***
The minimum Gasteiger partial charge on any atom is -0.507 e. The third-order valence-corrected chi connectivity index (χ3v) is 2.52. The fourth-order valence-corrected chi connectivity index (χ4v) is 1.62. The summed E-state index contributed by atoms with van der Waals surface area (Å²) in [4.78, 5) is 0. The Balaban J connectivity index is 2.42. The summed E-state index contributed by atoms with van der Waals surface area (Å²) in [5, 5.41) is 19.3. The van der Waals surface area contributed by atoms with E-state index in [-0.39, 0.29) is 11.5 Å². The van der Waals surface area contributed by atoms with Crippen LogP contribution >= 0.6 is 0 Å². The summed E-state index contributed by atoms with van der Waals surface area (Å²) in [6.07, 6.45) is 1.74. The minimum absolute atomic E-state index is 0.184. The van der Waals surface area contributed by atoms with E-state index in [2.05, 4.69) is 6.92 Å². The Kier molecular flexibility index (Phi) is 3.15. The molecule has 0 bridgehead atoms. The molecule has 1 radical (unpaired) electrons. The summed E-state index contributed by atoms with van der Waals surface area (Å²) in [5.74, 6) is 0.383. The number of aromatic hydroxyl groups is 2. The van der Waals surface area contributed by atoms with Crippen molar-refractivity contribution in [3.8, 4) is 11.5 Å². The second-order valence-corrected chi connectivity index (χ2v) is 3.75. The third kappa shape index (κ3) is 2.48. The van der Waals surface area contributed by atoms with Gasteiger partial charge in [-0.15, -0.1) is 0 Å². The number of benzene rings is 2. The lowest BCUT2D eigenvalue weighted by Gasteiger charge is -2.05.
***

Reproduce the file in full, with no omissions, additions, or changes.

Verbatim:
The minimum Gasteiger partial charge on any atom is -0.507 e. The third-order valence-corrected chi connectivity index (χ3v) is 2.52. The fourth-order valence-corrected chi connectivity index (χ4v) is 1.62. The summed E-state index contributed by atoms with van der Waals surface area (Å²) in [4.78, 5) is 0. The Balaban J connectivity index is 2.42. The summed E-state index contributed by atoms with van der Waals surface area (Å²) in [5, 5.41) is 19.3. The van der Waals surface area contributed by atoms with E-state index in [-0.39, 0.29) is 11.5 Å². The van der Waals surface area contributed by atoms with Crippen LogP contribution >= 0.6 is 0 Å². The summed E-state index contributed by atoms with van der Waals surface area (Å²) in [6.07, 6.45) is 1.74. The minimum absolute atomic E-state index is 0.184. The van der Waals surface area contributed by atoms with E-state index in [2.05, 4.69) is 6.92 Å². The Kier molecular flexibility index (Phi) is 3.15. The molecule has 0 bridgehead atoms. The molecule has 1 radical (unpaired) electrons. The summed E-state index contributed by atoms with van der Waals surface area (Å²) in [5.74, 6) is 0.383. The number of aromatic hydroxyl groups is 2. The van der Waals surface area contributed by atoms with Crippen molar-refractivity contribution in [3.8, 4) is 11.5 Å². The second-order valence-corrected chi connectivity index (χ2v) is 3.75. The third kappa shape index (κ3) is 2.48. The van der Waals surface area contributed by atoms with Gasteiger partial charge in [-0.15, -0.1) is 0 Å². The number of benzene rings is 2. The lowest BCUT2D eigenvalue weighted by Gasteiger charge is -2.05.